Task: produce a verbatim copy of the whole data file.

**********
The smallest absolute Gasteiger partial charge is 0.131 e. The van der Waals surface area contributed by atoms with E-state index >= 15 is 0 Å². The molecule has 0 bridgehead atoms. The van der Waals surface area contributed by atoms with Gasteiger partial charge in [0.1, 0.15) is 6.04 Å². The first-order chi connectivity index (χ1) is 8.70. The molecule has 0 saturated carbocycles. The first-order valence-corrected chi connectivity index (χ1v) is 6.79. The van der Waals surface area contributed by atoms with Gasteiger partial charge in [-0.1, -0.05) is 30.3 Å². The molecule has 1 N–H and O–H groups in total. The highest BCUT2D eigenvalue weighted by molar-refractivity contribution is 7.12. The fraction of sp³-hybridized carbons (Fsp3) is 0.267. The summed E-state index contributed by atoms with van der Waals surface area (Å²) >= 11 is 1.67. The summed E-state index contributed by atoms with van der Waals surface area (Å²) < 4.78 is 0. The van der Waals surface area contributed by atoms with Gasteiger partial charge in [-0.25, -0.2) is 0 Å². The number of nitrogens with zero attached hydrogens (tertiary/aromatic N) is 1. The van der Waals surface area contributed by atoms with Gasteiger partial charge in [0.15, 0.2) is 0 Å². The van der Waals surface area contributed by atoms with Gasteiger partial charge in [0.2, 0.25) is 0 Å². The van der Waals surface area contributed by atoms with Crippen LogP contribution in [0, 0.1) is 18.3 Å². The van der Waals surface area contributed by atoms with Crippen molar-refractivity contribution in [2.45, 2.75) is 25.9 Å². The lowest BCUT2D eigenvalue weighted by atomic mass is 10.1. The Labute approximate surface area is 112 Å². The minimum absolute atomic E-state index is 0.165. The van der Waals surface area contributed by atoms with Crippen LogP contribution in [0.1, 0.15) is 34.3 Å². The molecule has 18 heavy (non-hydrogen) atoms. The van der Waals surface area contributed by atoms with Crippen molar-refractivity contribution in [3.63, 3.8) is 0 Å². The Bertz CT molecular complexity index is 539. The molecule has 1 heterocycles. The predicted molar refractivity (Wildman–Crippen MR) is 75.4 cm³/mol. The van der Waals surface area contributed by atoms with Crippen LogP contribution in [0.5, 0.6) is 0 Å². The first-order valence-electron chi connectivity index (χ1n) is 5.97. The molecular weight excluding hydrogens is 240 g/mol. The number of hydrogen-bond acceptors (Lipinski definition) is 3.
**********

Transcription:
The smallest absolute Gasteiger partial charge is 0.131 e. The van der Waals surface area contributed by atoms with E-state index >= 15 is 0 Å². The molecule has 0 bridgehead atoms. The van der Waals surface area contributed by atoms with Gasteiger partial charge in [0.1, 0.15) is 6.04 Å². The first-order chi connectivity index (χ1) is 8.70. The molecule has 0 saturated carbocycles. The first-order valence-corrected chi connectivity index (χ1v) is 6.79. The van der Waals surface area contributed by atoms with Gasteiger partial charge in [-0.1, -0.05) is 30.3 Å². The molecule has 1 N–H and O–H groups in total. The highest BCUT2D eigenvalue weighted by molar-refractivity contribution is 7.12. The fraction of sp³-hybridized carbons (Fsp3) is 0.267. The summed E-state index contributed by atoms with van der Waals surface area (Å²) >= 11 is 1.67. The summed E-state index contributed by atoms with van der Waals surface area (Å²) < 4.78 is 0. The van der Waals surface area contributed by atoms with Gasteiger partial charge in [-0.25, -0.2) is 0 Å². The number of nitrogens with zero attached hydrogens (tertiary/aromatic N) is 1. The van der Waals surface area contributed by atoms with Gasteiger partial charge in [0.15, 0.2) is 0 Å². The van der Waals surface area contributed by atoms with Gasteiger partial charge in [0.2, 0.25) is 0 Å². The van der Waals surface area contributed by atoms with Crippen LogP contribution in [0, 0.1) is 18.3 Å². The van der Waals surface area contributed by atoms with Crippen molar-refractivity contribution in [2.45, 2.75) is 25.9 Å². The lowest BCUT2D eigenvalue weighted by atomic mass is 10.1. The Labute approximate surface area is 112 Å². The minimum absolute atomic E-state index is 0.165. The van der Waals surface area contributed by atoms with Crippen LogP contribution in [0.1, 0.15) is 34.3 Å². The molecule has 18 heavy (non-hydrogen) atoms. The van der Waals surface area contributed by atoms with Crippen molar-refractivity contribution in [3.63, 3.8) is 0 Å². The Bertz CT molecular complexity index is 539. The molecule has 1 heterocycles. The predicted molar refractivity (Wildman–Crippen MR) is 75.4 cm³/mol. The van der Waals surface area contributed by atoms with Crippen LogP contribution in [0.5, 0.6) is 0 Å². The first-order valence-electron chi connectivity index (χ1n) is 5.97. The molecular weight excluding hydrogens is 240 g/mol. The number of hydrogen-bond acceptors (Lipinski definition) is 3.